What did I do? What did I forget? Did I make a mess somewhere and forget to clean it up? Laundry. Did I leave a load in there? Dishes?
My entire life, right up until late last year, I hated my name. My first is Alexandra. First of all, everyone always wants to add a phantom “i” in there and make me into the capitol of Egypt. Do I look like I’m from Africa? *window toss* Secondly, my middle name is Ilene. Right. No “Ei”, simply “I”. Naturally, that gets misspelled all the time too. Alexandra Ilene. My last name is very typically English, but for some reason, I always have to spell that out for people too! Going to the DMV is a terror, or reciting my information to someone writing down my name. It’s almost as bad as trying to verbalize an email address.
But the difficulty of the spelling isn’t what made me dislike it. Nor was it how it sounded, or looked, or felt on the tongue. I grew up with my grandparents in a tiny town in central-ish Texas, on a farm on the outskirts. Population: 1300. One stoplight. We didn’t even have a McD’s or a Wally-world. Just a Chicken Express and a couple gas stations, a friendly feed shop, and a nursing home. My grandfather was VERY politically active. IS very politically active, I should say. My grandmother was the resident peace-keeper; she never said a word against anyone. Since they are adamant Christians, I was made to wear skirts that fell below my knees until I was 17 years old. (That’s when I high-tailed it out of Texas.) My grandfather had anger management issues and would often lash out at us, yelling and verbally abusing us. Calling us stupid and idiotic and dumb. I was never once treated like my opinion mattered, or like I was allowed to even have one. My grandmother and I spent all our time in the kitchen, cooking meals for the men, or cleaning the house. Men were superior, and women didn’t matter. I still struggle some days when I’m asked what I think about something; I want to shrink away and say I don’t have an opinion. But it all comes down to this: when we would go anywhere, I was fondly introduced as “Alexandra, my granddaughter” and when we were home, that same name was used to put me down, to shove my personality into the mud. My grandmother stood by, watching, and not saying a word. Her middle name is Ilene. I struggled with disgust for her for a long, long time, and only recently began to understand that she is doing what she thinks is Biblically sound: sticking by her husband and being a Proverbs 31 woman of virtue. Being named after her was a thorn in my side my entire life.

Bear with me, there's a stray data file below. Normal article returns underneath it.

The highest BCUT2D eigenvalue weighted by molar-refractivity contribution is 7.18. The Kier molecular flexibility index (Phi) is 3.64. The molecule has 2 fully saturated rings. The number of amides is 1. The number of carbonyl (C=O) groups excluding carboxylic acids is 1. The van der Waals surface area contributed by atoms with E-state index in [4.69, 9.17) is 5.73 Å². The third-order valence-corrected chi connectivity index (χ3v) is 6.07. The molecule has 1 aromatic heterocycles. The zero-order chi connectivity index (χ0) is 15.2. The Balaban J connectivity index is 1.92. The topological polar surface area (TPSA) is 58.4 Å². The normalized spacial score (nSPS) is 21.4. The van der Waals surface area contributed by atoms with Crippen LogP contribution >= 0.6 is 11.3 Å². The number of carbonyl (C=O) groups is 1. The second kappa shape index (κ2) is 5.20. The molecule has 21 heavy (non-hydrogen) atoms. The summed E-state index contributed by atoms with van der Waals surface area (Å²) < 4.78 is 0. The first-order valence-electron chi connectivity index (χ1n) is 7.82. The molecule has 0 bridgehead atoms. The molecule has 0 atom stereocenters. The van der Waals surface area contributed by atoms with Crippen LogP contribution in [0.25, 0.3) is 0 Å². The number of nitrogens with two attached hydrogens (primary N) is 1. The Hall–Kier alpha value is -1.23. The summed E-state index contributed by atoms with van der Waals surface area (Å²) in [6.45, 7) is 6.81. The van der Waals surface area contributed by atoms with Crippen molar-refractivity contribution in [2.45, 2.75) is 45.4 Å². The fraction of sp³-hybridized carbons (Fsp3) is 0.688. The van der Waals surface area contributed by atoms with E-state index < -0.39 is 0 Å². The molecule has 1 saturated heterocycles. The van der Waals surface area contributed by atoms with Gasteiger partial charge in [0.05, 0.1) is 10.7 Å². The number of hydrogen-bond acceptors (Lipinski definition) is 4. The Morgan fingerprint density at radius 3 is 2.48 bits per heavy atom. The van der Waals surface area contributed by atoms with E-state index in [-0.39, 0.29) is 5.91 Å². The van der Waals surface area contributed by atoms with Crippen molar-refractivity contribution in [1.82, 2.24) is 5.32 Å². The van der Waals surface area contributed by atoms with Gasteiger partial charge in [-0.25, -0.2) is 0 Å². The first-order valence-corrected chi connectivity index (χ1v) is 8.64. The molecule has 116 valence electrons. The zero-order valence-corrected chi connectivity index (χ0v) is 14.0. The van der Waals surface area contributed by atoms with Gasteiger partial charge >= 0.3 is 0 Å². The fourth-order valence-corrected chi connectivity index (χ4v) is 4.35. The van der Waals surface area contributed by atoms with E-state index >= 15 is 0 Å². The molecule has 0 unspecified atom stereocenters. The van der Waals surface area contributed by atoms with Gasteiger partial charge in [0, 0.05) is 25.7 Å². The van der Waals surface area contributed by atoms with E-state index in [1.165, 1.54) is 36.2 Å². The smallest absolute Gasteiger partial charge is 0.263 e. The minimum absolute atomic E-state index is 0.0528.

But now, I have a different view of my name.
When someone asks me what it is, I respond with “Alexandra,” because I want to own who I am inside that name. The parameters that I felt surrounded my moniker was self-inflicted. I only hated my name because I felt that, even after I left Texas and struck out on my own, it was the one tie I had to them. When I would say “Alexandra,” I would hear my grandfather. When someone asked me my middle name, I would see my grandmother, standing by as I was riddled with insults or yelled at for something I didn’t do.
Then one day, Justin said my name was beautiful. He said that when he hears it, he thinks of me, and who I am, and how much he loves me. I laid in bed after receiving that text and thought, am I the only one who feels this way about my name? A few months later, Justin and I went to visit my aunt Halcyon in Johnson City, Texas. Halcy reminded me, in an off-hand manner, that Sophie, one of her little girls (technically my cousin, but more like a niece to me) was named after me. Sophie Alexandra. It hit me that I wanted to be the best Alexandra anyone had ever known. I wanted her to be named after someone she admired, someone who owned who she was.
So I am proud to say, after a few months of coming to terms with it, my name is Alexandra Ilene, and I’m proud to be who I am.
Knack it up.